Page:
Condé Nast, the publishing giant that owns such iconic brands as Vanity Fair, Vogue and The New Yorker, announced yesterday that it has acquired Pitchfork Media for an undisclosed sum. Pitchfork’s digital video efforts — including its YouTube channel — will become part of the Condé Nast Entertainment (CNÉ) network. Pitchfork had previously been affiliated with the Collective Digital Studio network, which it joined in April 2015.
The acquisition was led by Fred Santarpia, chief digital officer of Condé Nast, to whom the Pitchfork team will report.
“Music content is one of the most prolific genres of content on the web,” said Santarpia in a statement. “The acquisition of Pitchfork reflects Condé Nast’s continued belief in the power of authentic editorial voices to engage influential audiences at scale.”
The Chicago-based Pitchfork’s flagship property is its website, Pitchfork.com, featuring news, reviews and features, along with streaming audio and video. It won the 2013 National Magazine Award for General Excellence, Digital, as well as numerous Webby Awards for digital design, writing and video, including the 2013 Webby Award for Best Entertainment Video Channel.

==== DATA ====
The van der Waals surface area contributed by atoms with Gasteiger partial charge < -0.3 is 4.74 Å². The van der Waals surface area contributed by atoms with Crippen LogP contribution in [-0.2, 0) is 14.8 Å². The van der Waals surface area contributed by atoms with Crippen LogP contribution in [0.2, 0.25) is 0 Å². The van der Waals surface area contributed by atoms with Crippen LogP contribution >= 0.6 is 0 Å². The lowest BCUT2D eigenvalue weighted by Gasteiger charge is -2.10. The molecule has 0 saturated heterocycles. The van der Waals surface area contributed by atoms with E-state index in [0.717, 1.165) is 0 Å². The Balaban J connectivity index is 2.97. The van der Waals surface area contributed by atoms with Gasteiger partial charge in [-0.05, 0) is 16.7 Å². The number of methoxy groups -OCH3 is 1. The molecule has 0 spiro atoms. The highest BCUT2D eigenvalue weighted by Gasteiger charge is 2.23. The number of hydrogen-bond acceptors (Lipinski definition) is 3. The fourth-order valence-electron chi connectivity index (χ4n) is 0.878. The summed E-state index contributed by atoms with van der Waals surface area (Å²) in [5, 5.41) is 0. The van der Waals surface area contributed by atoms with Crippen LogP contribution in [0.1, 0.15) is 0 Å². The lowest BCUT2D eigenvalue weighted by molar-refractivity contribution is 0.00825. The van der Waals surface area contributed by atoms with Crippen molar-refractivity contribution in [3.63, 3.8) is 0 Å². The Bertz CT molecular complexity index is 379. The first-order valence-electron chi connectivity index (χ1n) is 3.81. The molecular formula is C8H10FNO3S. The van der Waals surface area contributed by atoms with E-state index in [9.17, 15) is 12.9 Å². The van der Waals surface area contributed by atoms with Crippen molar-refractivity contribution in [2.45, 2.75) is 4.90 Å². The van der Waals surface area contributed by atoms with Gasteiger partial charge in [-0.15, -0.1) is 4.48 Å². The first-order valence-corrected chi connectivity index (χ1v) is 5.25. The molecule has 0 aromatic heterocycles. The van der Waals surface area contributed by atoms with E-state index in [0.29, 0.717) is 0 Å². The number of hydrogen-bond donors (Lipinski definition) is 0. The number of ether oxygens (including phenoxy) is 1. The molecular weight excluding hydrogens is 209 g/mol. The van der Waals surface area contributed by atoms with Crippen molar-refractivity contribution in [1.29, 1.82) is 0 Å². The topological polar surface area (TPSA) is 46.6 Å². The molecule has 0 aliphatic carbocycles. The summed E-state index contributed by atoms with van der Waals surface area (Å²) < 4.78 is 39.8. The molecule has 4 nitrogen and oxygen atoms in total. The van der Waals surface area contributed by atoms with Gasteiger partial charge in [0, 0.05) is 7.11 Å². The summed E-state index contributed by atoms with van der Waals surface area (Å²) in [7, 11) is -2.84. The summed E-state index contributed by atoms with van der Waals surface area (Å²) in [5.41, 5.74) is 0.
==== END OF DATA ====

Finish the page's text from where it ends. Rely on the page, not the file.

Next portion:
Founded by Ryan Schreiber in Minneapolis as a website named Turntable in 1995, it changed its name to Pitchfork the following year. Pitchfork also hosts the annual Pitchfork Music Festivals in Chicago and Paris, as well as annual events at SXSW and CMJ, and publishes the print quarterly The Pitchfork Review.
In 2008, the company launched its YouTube channel, which has gone on to rack up more than 430K subscribers and 162 million views with its collection of full-length music documentaries about artists such as The Flaming Lips and Modest Mouse, performance videos and live streams, as well as the animated series “Frames.”
According to a press release announcing the acquisition, Pitchfork’s web properties have over six million monthly unique visitors and its social following has grown over four million followers and fans.
CNÉ’s digital video network includes 19 individual brand channels with full programming lineups, as well as the digital video hub The Scene, featuring nearly 40 channels of programming from Condé Nast brands ranging from Allure and Architectural Digest to Vanity Fair and Vogue, as well as content partners including AOL, Billboard, BuzzFeed, College Humor, Major League Soccer, PBS Digital Studios, Red Bull, SoulPancake, The Onion, The Weather Channel, Variety and Warner Music. To date, CNÉ has produced more than 4,000 videos, which, according to the company, have delivered more than 2.7 billion views annually since the channels launched in 2013.